Can you elaborate a bit on what would be different about GSAP if it suddenly became the "animation library for UX developers"? Are you looking for a set of widget-like tools that'd let you quickly, for example, flip between pages, drag-n-drop lists, deliver wiz-bang hamburger menus with morphing, etc., all with just a few lines of code? 



It's a cool idea, to be sure, and it's a great fit for many projects. Not ours, though. There are some liabilities that make it pretty unattractive for what we're aiming to do. I'm sure you've seen this: https://greensock.com/why-license/ which explains some of our thinking (though not specifically about the patron model). I really do appreciate the suggestions, though. 


Oh, and that auto0.com stuff looks interesting, though it'd be pretty expensive for us. We'd need to look more into how exactly it could be integrated with our existing system. Very well  may be a good option once 2.0.0 is ready. 

  • Like 1
Link to comment
Share on other sites

  • 3 months later...

Hi, I am new to GreenSock, to be honest integrating your library and your extra plugins in a nextjs setup or even a standard npm/react/webpack environment seems a bit scary.

It is a pity because your library and your community are great.

Private npm repo cost very little (7$) they even are free when self hosting (verdaccio). We can even depends on local modules with npm. So it would be great to package club greensock plugins as npm module ready to depend on (locally or self hosted or private hosted somewhere).

  • For you: it is little to zero extra work (you already maintain a npm package for GreenSock "core")
  • It would be better for handling compatibility issues between plugins/core
  • For us: we would have one single repo to maintain/upgrade with your new releases
  • It would be better than putting all GreenSock stuff in src (where babel compilation occur) or node_modules (which can be cleaned and regenerated)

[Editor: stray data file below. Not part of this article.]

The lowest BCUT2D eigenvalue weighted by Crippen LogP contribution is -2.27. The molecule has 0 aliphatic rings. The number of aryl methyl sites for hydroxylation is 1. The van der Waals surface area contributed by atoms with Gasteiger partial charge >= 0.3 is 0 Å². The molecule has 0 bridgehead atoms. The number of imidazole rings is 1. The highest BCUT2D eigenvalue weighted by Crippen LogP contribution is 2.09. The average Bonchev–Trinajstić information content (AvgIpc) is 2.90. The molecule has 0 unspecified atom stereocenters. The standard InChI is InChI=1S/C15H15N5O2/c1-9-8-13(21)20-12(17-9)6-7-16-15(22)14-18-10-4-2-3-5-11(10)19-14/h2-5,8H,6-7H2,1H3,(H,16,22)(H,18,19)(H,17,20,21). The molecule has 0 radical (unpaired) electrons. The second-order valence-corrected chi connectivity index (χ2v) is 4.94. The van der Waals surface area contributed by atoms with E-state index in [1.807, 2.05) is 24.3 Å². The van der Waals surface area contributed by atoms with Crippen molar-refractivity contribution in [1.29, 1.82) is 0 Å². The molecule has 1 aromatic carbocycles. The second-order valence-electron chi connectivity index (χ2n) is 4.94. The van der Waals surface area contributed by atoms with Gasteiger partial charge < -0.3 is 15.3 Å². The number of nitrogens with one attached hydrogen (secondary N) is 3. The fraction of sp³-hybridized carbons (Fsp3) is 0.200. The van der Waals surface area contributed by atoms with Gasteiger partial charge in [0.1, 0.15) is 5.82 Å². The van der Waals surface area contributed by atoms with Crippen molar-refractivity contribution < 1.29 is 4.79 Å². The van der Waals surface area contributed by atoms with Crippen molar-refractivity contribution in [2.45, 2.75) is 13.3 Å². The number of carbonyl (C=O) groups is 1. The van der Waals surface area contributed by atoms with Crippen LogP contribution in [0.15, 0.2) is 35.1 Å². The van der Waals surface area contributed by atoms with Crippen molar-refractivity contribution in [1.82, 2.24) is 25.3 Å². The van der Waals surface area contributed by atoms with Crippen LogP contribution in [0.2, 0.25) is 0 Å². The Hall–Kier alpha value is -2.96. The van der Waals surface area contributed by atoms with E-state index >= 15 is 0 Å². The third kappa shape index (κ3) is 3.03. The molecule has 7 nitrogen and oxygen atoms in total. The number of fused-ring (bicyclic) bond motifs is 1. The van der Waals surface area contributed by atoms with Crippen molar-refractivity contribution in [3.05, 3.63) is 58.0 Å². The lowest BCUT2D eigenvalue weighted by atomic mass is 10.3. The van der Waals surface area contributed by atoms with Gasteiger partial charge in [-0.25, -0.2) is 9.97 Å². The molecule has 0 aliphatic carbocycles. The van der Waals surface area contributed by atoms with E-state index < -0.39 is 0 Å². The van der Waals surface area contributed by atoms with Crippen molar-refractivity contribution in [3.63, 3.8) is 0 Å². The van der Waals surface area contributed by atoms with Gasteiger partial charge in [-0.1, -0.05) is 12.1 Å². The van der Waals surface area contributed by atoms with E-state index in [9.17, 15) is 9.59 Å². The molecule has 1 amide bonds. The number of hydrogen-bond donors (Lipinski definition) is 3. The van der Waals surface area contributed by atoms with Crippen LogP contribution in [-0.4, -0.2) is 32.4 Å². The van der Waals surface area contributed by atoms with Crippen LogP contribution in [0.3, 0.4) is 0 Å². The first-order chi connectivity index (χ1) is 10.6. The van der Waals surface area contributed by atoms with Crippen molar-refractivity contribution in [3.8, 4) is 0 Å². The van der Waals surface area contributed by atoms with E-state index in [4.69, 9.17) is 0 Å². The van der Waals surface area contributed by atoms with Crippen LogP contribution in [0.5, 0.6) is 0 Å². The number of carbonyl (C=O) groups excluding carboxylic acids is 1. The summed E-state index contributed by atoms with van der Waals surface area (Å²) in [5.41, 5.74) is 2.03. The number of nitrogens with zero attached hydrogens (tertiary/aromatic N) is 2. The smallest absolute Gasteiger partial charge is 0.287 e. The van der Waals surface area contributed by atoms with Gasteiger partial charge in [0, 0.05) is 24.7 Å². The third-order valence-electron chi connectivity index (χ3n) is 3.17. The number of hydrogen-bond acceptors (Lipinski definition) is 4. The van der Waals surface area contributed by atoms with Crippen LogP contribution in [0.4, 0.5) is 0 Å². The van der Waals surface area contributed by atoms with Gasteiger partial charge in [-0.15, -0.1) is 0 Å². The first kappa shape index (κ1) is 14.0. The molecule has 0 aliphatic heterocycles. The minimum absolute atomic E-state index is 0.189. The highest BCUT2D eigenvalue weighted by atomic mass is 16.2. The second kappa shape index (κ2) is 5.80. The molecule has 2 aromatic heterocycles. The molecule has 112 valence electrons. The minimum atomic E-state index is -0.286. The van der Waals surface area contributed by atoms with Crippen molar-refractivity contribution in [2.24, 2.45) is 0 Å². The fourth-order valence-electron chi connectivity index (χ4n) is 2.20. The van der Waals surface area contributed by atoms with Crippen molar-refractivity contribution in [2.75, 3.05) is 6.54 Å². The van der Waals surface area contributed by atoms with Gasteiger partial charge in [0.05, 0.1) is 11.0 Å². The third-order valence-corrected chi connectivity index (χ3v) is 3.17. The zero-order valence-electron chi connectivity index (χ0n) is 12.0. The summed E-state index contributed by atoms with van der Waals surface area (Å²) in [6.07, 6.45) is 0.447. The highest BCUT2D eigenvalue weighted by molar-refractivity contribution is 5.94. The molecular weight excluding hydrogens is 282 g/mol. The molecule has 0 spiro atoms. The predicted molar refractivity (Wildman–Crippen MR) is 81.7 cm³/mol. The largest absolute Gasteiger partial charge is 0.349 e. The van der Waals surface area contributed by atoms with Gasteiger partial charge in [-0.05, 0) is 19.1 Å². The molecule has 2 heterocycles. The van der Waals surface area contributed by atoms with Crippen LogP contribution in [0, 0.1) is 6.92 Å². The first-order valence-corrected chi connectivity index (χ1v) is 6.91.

(Off-topic) about reactjs, the integration seems feasible, some threads on this forum are very interesting on the topic. But the lack of an official integration guide or official wrapper (there is an unmaintained attempt) is a bit scary, and requires from your user a deep understanding of react internals to make it work.

Link to comment
Share on other sites

@littlegreengeek welcome to the forums!


A private NPM repo wouldn't solve the problem. How could we manage access? When someone's membership expires, would we have to manually update credentials? Yikes. And establishing the flow of user info in and out of that system seems pretty daunting (if it's even possible). See what I mean? 


Thanks for the feedback/suggestion about the React integration stuff. Fair point. We'll look for ways to shore that up, though we're pretty focused elsewhere at the moment.


Happy tweening! Let us know if you run into any other issues. 

  • Like 1
Link to comment
Share on other sites

  • 2 years later...

Create an account or sign in to comment

You need to be a member in order to leave a comment

Create an account

Sign up for a new account in our community. It's easy!

Register a new account

Sign in

Already have an account? Sign in here.

Sign In Now
  • Recently Browsing   0 members

    • No registered users viewing this page.
  • Create New...